Martin Luther for many years early in his life was tormented in mind and soul, constantly sensing his sin before God and yet seeing only the heavy hand of a righteous God who must judge sin and execute justice.

Because Luther perceived that his own situation before God was utterly dire and its indictments inescapable, of being condemned under God’s judgment against sin, and in fact due to his biblical realization of sin, he actually hated God for many years since he knew that he stood condemned. He discovered, to his great dismay, that it was actually impossible to confess every little sin; especially when sometimes our sins are imperceptible to our undiscerning mind (the Bible refers to these as “hidden faults” Psalm 19:12).

Luther was almost driven mad by a pressing urgency to confess his sins immediately – at all times throughout the day – and in entirety to his mentor Johann von Staupitz. After he had confessed and gone away he would think of yet another sin that he had forgotten to repent of and would turn back around, retrace his steps, and go to confess again. Martin had a conscience that constantly pricked him and it seemed sometimes that he didn’t know why God wouldn’t just leave him (and his conscience) alone.

He joined a strict monastic order and subjected himself to bodily injury and deprivation, as many monks at that time did in the hope of expunging the fleshly desires from one’s self. And yet Martin at that time did not realize what the Apostle Paul meant when he said, “These are matters which have, to be sure, the appearance of wisdom in self-made religion and self-abasement and severe treatment of the body, but are of no value against fleshly indulgence” (Colossians 2:23). But he knew something was missing and kept pressing on.

Dr. Timothy George (Dean of Beeson Divinity School, Samford University) gave an excellent lecture at Dallas Theological Seminary on this topic of how Luther’s theology developed over time, which is recorded in the following video: 

Dr. George speaks about the story regarding Luther’s constant repenting between 11:00-14:15 in the video. He also points out elsewhere in the lecture that Luther had a realization from Scripture, long before Carl Jung, that the human psyche has depths and layers – things that are even unconscious to us – and that all of it needs to be redeemed. Luther realized that it is not enough to just confess the sins that we are conscious of but that everything must be forgiven us else we are still in sin. As Luther learned, if redemption is based on our own confession and penitence it is impossible to attain it.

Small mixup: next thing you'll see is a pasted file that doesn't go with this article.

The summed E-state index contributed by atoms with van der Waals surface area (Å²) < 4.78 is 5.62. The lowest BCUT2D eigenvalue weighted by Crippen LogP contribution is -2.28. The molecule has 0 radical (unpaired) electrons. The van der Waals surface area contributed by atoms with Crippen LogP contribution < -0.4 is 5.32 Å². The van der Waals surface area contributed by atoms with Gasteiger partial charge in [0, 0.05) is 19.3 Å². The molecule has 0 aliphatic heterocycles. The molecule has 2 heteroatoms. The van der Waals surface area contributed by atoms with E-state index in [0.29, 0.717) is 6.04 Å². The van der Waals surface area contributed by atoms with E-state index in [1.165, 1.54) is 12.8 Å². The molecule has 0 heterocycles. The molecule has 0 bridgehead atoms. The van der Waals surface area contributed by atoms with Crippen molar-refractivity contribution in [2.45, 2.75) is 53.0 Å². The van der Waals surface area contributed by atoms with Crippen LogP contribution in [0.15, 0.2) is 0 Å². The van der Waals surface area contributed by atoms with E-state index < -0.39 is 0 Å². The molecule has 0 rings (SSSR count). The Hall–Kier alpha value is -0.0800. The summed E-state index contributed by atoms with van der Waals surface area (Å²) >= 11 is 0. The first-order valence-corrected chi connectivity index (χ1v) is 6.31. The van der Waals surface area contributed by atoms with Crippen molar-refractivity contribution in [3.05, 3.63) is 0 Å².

Luther eventually came to the knowledge that we are utterly sinful and cannot be made right apart from faith and the work of God by grace in us. But Luther did not see God as gracious at first, or how he could be reconciled to a just God, as Dr. George explains. It was not until Luther had his monumental breakthrough in his understanding of how we are justified in Jesus through faith alone that he saw that God’s atonement for sins is all-sufficient toward those who have true faith in Him. But in the course of his journey to discovering that truth the burden of the seriousness of sin and the biblical certainty of final judgment had sunk in with Luther.

We, I think, should all take sin just as seriously and make sure that we act in accordance with what Paul wrote to the Corinthians about our coming judgment before Christ: “Knowing therefore the terror of the Lord, we persuade men” (2 Corinthians 5:11). Hence we should “work out our salvation with fear and trembling” (Philipians 2:12). If we don’t take the responsibility of departing from sin seriously then we are not doing our duty as a Christian. As it says in the Scripture: “Let everyone who names the name of the Lord depart from iniquity” (2 Timothy 2:18).

Let us put all of our faith in Jesus Christ as Savior to save us from the consequences of our sin, since He is the only remedy. And thereafter let us make sure to apply the mortifying power of the Holy Spirit against the flesh and walk in His life-giving power in our lives, so that we walk in sanctification and diligently ensure that we do not “receive the grace of God in vain” (2 Corinthians 6:1). Yet, as even Martin Luther realized, we are at the mercy of our loving Father to supply us with the grace that we need to accomplish all those things as those who are “poor in spirit” (Matthew 5:3) and needy of God’s kindness – which Luther confessed in his last words before dying: Wir sind Bettler, das ist Wahr. (“We are beggars, this is true.”)

Soli Deo Gloria.